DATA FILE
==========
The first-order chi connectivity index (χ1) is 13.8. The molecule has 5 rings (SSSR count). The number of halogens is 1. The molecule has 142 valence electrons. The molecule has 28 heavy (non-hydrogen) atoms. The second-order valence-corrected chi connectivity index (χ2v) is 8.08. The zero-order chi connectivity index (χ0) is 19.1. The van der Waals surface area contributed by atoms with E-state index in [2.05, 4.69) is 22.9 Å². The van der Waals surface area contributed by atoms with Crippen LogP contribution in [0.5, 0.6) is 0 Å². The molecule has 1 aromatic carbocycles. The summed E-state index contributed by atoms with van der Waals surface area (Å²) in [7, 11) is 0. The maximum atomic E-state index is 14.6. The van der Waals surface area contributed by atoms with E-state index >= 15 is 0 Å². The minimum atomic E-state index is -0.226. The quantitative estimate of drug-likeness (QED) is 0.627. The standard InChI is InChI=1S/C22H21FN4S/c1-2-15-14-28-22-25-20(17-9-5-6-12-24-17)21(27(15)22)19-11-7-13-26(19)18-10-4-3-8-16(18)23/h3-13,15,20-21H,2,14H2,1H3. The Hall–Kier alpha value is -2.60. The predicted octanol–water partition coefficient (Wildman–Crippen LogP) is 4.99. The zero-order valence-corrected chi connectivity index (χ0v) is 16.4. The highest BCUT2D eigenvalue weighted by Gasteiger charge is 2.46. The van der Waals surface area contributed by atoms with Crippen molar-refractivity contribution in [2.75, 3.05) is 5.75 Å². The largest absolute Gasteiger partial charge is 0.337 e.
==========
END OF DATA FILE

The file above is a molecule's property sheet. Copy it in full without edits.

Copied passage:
The first-order chi connectivity index (χ1) is 13.8. The molecule has 5 rings (SSSR count). The number of halogens is 1. The molecule has 142 valence electrons. The molecule has 28 heavy (non-hydrogen) atoms. The second-order valence-corrected chi connectivity index (χ2v) is 8.08. The zero-order chi connectivity index (χ0) is 19.1. The van der Waals surface area contributed by atoms with E-state index in [2.05, 4.69) is 22.9 Å². The van der Waals surface area contributed by atoms with Crippen LogP contribution in [0.5, 0.6) is 0 Å². The molecule has 1 aromatic carbocycles. The summed E-state index contributed by atoms with van der Waals surface area (Å²) in [7, 11) is 0. The maximum atomic E-state index is 14.6. The van der Waals surface area contributed by atoms with E-state index >= 15 is 0 Å². The minimum atomic E-state index is -0.226. The quantitative estimate of drug-likeness (QED) is 0.627. The standard InChI is InChI=1S/C22H21FN4S/c1-2-15-14-28-22-25-20(17-9-5-6-12-24-17)21(27(15)22)19-11-7-13-26(19)18-10-4-3-8-16(18)23/h3-13,15,20-21H,2,14H2,1H3. The Hall–Kier alpha value is -2.60. The predicted octanol–water partition coefficient (Wildman–Crippen LogP) is 4.99. The zero-order valence-corrected chi connectivity index (χ0v) is 16.4. The highest BCUT2D eigenvalue weighted by Gasteiger charge is 2.46. The van der Waals surface area contributed by atoms with Crippen molar-refractivity contribution in [2.75, 3.05) is 5.75 Å². The largest absolute Gasteiger partial charge is 0.337 e.